Saturn's C and B Rings From the Inside Out On July 1, 2004, NASA's Cassini spacecraft arrived at Saturn, marking the end of the spacecraft's nearly seven-year journey through the solar system as well as the beginning of its tour of Saturn, its rings, moons and magnetosphere.
The NASA/ESA Hubble Space Telescope has captured many breathtaking images of the Universe, but one snapshot stands out from the rest: the Eagle Nebula’s Pillars of Creation. Description from I searched for this on
Oct 2010 Globular Star Cluster NGC 6934 Credit: NASA, ESA, Hubble Space Telescope Globular star clusters roam the halo of r Milky Way Galaxy. Gravitationally bound, these spherical groupings of typically several 100,000 stars r ancient, older than the stars of the galactic disk. In fact, measurements of globular cluster ages constrain the age of the Universe (it must be older than the stars in it!) & accurate cluster distance determinations provide a rung on the astronomical distance ladder.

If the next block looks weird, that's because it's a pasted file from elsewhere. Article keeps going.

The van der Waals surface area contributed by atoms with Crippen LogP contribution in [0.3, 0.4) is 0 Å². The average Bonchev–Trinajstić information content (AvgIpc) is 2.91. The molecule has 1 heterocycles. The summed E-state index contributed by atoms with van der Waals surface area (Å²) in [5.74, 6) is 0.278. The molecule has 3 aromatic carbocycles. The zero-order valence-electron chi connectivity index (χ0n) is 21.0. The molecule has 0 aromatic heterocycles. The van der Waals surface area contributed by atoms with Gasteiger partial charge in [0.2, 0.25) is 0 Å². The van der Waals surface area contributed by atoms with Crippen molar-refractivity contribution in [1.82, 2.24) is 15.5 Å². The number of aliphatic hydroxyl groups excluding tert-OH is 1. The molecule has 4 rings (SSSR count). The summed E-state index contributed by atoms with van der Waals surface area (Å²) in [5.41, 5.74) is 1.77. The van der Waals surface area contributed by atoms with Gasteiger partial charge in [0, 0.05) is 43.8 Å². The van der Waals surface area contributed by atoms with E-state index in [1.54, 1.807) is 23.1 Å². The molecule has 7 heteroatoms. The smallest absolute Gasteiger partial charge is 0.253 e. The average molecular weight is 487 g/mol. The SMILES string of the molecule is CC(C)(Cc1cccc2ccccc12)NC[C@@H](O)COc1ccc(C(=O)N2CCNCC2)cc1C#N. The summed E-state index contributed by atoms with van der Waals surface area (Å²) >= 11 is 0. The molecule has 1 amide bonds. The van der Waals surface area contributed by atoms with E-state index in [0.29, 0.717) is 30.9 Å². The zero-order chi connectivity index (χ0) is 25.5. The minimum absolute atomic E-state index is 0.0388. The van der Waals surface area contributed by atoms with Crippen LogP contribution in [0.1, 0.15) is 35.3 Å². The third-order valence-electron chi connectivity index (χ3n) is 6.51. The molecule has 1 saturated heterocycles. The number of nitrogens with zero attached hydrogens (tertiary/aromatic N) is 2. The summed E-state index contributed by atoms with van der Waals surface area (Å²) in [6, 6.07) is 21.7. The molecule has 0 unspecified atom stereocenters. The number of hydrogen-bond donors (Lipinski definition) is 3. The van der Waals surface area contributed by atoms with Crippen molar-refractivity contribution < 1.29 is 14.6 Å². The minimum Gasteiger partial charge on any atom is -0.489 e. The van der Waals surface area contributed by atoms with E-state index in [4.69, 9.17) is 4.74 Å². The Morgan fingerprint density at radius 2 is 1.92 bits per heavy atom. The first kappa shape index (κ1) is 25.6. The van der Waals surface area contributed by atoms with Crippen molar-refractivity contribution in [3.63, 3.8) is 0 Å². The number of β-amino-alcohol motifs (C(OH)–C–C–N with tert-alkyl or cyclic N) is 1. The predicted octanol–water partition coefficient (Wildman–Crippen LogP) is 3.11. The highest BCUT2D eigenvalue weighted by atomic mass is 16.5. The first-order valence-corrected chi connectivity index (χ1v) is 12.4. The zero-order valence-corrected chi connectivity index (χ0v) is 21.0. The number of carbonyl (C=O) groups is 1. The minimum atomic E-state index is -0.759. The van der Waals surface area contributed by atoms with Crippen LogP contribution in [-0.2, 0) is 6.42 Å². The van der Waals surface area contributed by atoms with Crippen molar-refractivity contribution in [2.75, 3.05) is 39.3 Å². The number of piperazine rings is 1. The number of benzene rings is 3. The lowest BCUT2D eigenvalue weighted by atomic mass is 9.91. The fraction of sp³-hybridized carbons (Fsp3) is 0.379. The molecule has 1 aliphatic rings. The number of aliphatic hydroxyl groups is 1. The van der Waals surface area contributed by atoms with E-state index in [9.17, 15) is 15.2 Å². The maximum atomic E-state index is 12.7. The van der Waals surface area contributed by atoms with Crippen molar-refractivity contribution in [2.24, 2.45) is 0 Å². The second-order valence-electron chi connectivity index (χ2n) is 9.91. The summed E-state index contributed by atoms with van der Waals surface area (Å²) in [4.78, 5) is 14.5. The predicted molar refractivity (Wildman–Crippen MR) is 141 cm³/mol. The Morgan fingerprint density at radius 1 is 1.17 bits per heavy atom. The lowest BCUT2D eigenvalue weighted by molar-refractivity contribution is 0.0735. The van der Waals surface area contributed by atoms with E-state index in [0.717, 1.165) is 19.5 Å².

The Cassini spacecraft captures a rare family photo of three of Saturn's moons that couldn't be more different from each other! As the largest of the three, Tethys (image center) is round and has a variety of terrains across its surface. Meanwhile, Hyperion (to the upper-left of Tethys) is the "wild one" with a chaotic spin and Prometheus (lower-left) is a tiny moon that busies itself sculpting the F ring.